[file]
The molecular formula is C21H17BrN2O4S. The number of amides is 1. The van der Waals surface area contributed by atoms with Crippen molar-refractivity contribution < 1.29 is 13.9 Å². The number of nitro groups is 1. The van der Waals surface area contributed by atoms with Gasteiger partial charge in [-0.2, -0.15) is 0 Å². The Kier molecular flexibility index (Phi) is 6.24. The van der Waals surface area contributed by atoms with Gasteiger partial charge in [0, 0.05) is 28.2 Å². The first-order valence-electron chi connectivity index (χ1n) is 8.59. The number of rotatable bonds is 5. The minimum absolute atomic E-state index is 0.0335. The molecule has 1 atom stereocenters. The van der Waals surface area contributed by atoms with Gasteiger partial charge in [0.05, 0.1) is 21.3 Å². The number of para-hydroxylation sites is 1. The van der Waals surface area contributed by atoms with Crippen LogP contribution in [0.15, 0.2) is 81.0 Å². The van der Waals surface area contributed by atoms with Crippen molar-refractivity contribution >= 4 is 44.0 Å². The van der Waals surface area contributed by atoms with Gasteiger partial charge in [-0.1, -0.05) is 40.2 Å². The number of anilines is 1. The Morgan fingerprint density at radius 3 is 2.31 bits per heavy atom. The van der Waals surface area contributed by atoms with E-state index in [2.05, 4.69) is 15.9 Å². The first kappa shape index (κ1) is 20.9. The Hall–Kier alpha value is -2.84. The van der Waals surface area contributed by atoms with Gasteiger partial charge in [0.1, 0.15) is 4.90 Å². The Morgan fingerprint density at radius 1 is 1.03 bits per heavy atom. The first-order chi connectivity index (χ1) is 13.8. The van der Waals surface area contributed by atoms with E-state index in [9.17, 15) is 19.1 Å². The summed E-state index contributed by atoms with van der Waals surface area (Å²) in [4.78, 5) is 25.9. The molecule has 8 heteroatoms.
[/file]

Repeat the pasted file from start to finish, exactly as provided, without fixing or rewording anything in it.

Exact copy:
The molecular formula is C21H17BrN2O4S. The number of amides is 1. The van der Waals surface area contributed by atoms with Crippen molar-refractivity contribution < 1.29 is 13.9 Å². The number of nitro groups is 1. The van der Waals surface area contributed by atoms with Gasteiger partial charge in [-0.2, -0.15) is 0 Å². The Kier molecular flexibility index (Phi) is 6.24. The van der Waals surface area contributed by atoms with Gasteiger partial charge in [0, 0.05) is 28.2 Å². The first-order valence-electron chi connectivity index (χ1n) is 8.59. The number of rotatable bonds is 5. The minimum absolute atomic E-state index is 0.0335. The molecule has 1 atom stereocenters. The van der Waals surface area contributed by atoms with Gasteiger partial charge in [0.05, 0.1) is 21.3 Å². The number of para-hydroxylation sites is 1. The van der Waals surface area contributed by atoms with Crippen LogP contribution in [0.15, 0.2) is 81.0 Å². The van der Waals surface area contributed by atoms with Crippen molar-refractivity contribution >= 4 is 44.0 Å². The van der Waals surface area contributed by atoms with Gasteiger partial charge in [-0.1, -0.05) is 40.2 Å². The number of anilines is 1. The Morgan fingerprint density at radius 3 is 2.31 bits per heavy atom. The van der Waals surface area contributed by atoms with E-state index in [2.05, 4.69) is 15.9 Å². The first kappa shape index (κ1) is 20.9. The Hall–Kier alpha value is -2.84. The van der Waals surface area contributed by atoms with Gasteiger partial charge in [0.1, 0.15) is 4.90 Å². The Morgan fingerprint density at radius 1 is 1.03 bits per heavy atom. The first-order chi connectivity index (χ1) is 13.8. The van der Waals surface area contributed by atoms with E-state index in [9.17, 15) is 19.1 Å². The summed E-state index contributed by atoms with van der Waals surface area (Å²) in [4.78, 5) is 25.9. The molecule has 8 heteroatoms.